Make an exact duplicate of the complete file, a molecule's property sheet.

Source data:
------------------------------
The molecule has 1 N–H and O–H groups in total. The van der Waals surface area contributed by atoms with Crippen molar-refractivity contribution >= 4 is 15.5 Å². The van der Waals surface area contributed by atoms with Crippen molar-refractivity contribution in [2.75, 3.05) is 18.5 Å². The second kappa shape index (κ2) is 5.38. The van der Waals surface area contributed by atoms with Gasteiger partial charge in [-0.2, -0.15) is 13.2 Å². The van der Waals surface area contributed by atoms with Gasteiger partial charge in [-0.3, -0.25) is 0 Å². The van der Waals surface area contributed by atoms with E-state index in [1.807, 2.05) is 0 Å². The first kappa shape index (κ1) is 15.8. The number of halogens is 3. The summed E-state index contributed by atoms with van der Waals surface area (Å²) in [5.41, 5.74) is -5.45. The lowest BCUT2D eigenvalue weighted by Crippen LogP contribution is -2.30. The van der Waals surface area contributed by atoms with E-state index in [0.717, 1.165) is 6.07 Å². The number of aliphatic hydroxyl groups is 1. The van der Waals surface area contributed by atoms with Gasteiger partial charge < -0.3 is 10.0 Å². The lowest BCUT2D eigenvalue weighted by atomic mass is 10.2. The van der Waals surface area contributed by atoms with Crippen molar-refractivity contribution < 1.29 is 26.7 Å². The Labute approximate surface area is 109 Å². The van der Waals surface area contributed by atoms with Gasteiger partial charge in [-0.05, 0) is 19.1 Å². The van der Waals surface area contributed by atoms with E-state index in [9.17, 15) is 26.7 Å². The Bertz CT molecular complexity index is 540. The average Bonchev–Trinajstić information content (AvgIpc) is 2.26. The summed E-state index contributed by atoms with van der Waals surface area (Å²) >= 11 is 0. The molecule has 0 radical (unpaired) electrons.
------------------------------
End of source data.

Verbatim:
The molecule has 1 N–H and O–H groups in total. The van der Waals surface area contributed by atoms with Crippen molar-refractivity contribution >= 4 is 15.5 Å². The van der Waals surface area contributed by atoms with Crippen molar-refractivity contribution in [2.75, 3.05) is 18.5 Å². The second kappa shape index (κ2) is 5.38. The van der Waals surface area contributed by atoms with Gasteiger partial charge in [-0.2, -0.15) is 13.2 Å². The van der Waals surface area contributed by atoms with Gasteiger partial charge in [-0.3, -0.25) is 0 Å². The van der Waals surface area contributed by atoms with E-state index in [1.807, 2.05) is 0 Å². The first kappa shape index (κ1) is 15.8. The number of halogens is 3. The summed E-state index contributed by atoms with van der Waals surface area (Å²) in [5.41, 5.74) is -5.45. The lowest BCUT2D eigenvalue weighted by Crippen LogP contribution is -2.30. The van der Waals surface area contributed by atoms with E-state index in [0.717, 1.165) is 6.07 Å². The number of aliphatic hydroxyl groups is 1. The van der Waals surface area contributed by atoms with Gasteiger partial charge < -0.3 is 10.0 Å². The lowest BCUT2D eigenvalue weighted by atomic mass is 10.2. The van der Waals surface area contributed by atoms with Crippen molar-refractivity contribution < 1.29 is 26.7 Å². The Labute approximate surface area is 109 Å². The van der Waals surface area contributed by atoms with Gasteiger partial charge in [-0.05, 0) is 19.1 Å². The van der Waals surface area contributed by atoms with E-state index in [9.17, 15) is 26.7 Å². The Bertz CT molecular complexity index is 540. The average Bonchev–Trinajstić information content (AvgIpc) is 2.26. The summed E-state index contributed by atoms with van der Waals surface area (Å²) >= 11 is 0. The molecule has 0 radical (unpaired) electrons.